People who engage in vigorous-intensity physical activity earlier in life—even if it declines over time—continue to reap benefits in middle age, according to study findings published in JAMA Network Open. Over 25 years, individuals with a history of vigorous exercise had a lower risk of metabolic dysfunction-associated steatotic liver disease (MASLD) than those who did little vigorous activity. However, this study did not see a similar benefit with moderate-intensity physical activity.

MASLD, the new name for non-alcoholic fatty liver disease (NAFLD), is responsible for a growing proportion of advanced liver disease worldwide, coinciding with a rise in obesity. The buildup of fat in the liver can lead to inflammation, fibrosis, cirrhosis and even liver cancer. With no effective approved medical therapies, disease management is dependent on lifestyle changes such as exercise and weight loss. But whether the intensity of physical activity affects MASLD risk is not well understood.

Junia de Brito, PhD, MPH, of the University of Minnesota Medical School in Minneapolis, and colleagues assessed how exercise at different intensities over a 25-year period influenced the development of MASLD in midlife.

For their analysis, the researchers included 2,833 people from the Coronary Artery Risk Development in Young Adults study seen at clinics in Birmingham, Chicago, Minneapolis and Oakland, California. More than half (57%) were women, 51% were white and 49% were Black. The median age was 25 years at baseline and 50 years at the end of follow-up. About one quarter met the criteria for MASLD during follow-up.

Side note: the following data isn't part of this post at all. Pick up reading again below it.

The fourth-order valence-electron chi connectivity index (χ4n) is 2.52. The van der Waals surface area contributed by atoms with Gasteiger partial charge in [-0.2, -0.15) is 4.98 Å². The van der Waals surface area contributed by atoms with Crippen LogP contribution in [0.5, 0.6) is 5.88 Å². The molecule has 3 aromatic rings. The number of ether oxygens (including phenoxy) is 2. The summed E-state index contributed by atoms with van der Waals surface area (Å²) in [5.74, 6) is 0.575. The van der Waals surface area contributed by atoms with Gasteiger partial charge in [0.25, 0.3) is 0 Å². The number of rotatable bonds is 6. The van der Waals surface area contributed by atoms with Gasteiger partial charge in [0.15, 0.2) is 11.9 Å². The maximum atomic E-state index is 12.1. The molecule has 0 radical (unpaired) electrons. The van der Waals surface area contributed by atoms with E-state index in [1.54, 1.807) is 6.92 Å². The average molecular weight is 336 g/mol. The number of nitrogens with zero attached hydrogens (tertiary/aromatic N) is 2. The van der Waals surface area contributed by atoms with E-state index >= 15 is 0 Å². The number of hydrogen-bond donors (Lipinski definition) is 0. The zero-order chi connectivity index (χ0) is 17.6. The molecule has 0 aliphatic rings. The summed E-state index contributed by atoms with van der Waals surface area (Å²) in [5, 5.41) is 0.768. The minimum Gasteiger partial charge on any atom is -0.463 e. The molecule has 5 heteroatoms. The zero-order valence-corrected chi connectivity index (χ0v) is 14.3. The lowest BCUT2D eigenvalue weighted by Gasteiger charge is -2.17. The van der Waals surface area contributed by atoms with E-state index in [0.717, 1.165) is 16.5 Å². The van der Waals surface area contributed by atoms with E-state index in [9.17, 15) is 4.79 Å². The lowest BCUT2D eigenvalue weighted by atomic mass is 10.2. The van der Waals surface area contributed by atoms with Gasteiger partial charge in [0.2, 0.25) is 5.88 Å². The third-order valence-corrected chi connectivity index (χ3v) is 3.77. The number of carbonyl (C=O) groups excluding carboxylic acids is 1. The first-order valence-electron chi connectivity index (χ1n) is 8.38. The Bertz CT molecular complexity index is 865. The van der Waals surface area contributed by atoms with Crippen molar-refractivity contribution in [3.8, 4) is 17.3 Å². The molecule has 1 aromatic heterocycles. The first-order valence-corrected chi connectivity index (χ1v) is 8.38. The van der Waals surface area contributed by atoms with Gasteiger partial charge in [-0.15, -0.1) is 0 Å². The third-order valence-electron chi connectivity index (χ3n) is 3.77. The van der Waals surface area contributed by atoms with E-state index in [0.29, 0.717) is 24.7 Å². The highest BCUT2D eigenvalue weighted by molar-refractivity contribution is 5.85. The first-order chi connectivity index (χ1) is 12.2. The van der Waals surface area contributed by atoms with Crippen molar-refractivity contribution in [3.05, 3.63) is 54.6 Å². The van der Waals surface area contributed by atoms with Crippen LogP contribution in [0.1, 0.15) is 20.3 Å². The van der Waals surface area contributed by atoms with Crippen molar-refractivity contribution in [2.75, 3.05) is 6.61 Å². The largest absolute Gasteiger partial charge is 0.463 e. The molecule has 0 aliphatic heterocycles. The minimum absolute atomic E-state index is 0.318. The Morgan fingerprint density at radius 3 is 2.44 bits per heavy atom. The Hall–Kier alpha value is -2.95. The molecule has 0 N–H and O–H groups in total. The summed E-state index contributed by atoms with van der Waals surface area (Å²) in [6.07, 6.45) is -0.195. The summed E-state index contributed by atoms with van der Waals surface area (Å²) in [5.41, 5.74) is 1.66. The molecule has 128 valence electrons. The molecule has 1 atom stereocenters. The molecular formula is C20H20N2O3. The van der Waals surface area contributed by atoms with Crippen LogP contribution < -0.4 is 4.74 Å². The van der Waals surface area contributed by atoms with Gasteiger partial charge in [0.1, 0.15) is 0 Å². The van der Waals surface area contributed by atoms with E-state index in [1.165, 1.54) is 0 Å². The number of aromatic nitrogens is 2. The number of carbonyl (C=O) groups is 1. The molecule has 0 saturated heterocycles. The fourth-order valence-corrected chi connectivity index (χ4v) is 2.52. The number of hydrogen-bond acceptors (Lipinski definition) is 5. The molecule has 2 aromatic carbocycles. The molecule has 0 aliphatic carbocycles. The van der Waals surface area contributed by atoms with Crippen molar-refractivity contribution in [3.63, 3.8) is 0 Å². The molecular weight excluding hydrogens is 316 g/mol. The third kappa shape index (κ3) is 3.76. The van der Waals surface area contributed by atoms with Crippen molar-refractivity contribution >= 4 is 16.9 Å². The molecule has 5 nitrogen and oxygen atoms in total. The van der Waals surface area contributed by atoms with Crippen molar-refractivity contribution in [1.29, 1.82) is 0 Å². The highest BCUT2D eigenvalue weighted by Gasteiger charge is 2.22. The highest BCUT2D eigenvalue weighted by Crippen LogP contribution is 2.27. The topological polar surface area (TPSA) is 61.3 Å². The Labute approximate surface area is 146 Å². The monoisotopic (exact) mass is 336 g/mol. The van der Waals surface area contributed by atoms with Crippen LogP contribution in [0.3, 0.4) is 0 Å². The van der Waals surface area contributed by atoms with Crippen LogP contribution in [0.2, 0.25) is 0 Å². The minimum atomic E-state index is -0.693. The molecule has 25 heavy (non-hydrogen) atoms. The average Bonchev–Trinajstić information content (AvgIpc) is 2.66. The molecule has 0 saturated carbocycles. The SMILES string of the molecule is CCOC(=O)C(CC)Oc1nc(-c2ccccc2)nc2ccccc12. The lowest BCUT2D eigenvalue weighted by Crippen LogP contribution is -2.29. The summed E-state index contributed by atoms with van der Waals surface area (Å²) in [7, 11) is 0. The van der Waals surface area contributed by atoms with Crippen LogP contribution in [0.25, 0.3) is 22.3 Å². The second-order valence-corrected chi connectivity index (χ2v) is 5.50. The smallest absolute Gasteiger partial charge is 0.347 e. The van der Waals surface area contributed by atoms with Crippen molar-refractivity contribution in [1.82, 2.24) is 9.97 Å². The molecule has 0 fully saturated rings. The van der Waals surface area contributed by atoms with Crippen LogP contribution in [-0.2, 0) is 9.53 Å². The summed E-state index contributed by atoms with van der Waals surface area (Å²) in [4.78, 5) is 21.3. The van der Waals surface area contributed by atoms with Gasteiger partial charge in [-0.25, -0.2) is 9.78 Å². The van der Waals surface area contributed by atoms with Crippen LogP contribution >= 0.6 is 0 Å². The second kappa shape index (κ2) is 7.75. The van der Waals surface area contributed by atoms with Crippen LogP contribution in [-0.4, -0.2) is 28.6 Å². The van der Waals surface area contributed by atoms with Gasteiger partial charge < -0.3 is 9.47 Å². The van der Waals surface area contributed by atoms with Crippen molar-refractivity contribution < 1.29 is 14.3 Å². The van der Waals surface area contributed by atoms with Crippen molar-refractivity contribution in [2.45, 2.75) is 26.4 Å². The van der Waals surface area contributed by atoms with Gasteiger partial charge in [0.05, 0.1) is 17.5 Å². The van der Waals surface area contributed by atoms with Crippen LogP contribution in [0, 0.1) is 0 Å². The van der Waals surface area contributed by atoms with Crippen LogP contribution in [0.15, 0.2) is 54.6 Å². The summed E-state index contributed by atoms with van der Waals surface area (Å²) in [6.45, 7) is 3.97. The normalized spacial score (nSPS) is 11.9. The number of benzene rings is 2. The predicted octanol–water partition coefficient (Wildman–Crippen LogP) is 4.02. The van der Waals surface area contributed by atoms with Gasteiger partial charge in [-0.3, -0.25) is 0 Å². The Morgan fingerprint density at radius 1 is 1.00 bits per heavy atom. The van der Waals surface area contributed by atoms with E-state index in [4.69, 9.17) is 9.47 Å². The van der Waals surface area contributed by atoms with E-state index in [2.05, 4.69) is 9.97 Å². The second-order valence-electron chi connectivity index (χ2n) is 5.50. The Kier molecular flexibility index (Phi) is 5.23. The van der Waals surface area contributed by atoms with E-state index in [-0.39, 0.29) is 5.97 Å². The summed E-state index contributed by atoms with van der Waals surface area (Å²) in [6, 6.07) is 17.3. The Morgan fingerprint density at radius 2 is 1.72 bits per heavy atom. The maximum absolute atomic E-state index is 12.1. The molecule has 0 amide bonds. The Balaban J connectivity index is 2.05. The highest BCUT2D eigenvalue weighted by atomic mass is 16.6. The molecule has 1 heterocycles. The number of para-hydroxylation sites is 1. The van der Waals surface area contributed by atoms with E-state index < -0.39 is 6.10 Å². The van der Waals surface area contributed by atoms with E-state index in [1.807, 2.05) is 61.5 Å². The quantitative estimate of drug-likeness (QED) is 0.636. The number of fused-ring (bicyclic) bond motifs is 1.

Over the course of 25 years, participants self-reported information about their moderate-intensity physical activity and vigorous-intensity physical activity at eight examinations. The researchers observed three trajectories for moderate-intensity physical activity: very low and stable (53%), low but increasing over time (39%) and moderate but increasing (8%). They also noted three trajectories for vigorous-intensity physical activity: low and stable (58%), moderate and decreasing over time (36%) and high and decreasing (6%).

After adjusting for demographic and lifestyle factors, people who reported moderate but decreasing vigorous-intensity physical activity had a 26% lower risk for MASLD in middle age, and those who reported high but decreasing activity saw a 41% risk reduction, compared with those who reported low and stable vigorous-intensity activity.

In contrast, the researchers saw no significant effect of changes in moderate-intensity physical activity. Those who reported low but increasing or moderate but increasing activity and those who reported very low and stable moderate-intensity activity had statistically similar risk for MASLD. However, a risk reduction of up to 30% could not be ruled out, according to the researchers, and they noted that moderate-intensity activity has been found to have many health benefits. “It is essential to recognize that vigorous-intensity physical activity is not possible for some and challenging to maintain for most as people age,” they wrote.

“This cohort study of Black and white participants found a reduced risk of [MASLD] in middle age for individuals with higher levels of vigorous-intensity physical activity throughout young to middle adulthood compared with those with lower vigorous-intensity physical activity levels,” the researchers concluded. “These results suggest the need for promoting sustainable and equitable prevention programs focused on vigorous-intensity physical activity over the life course to aid in lowering [MASLD] risk.”

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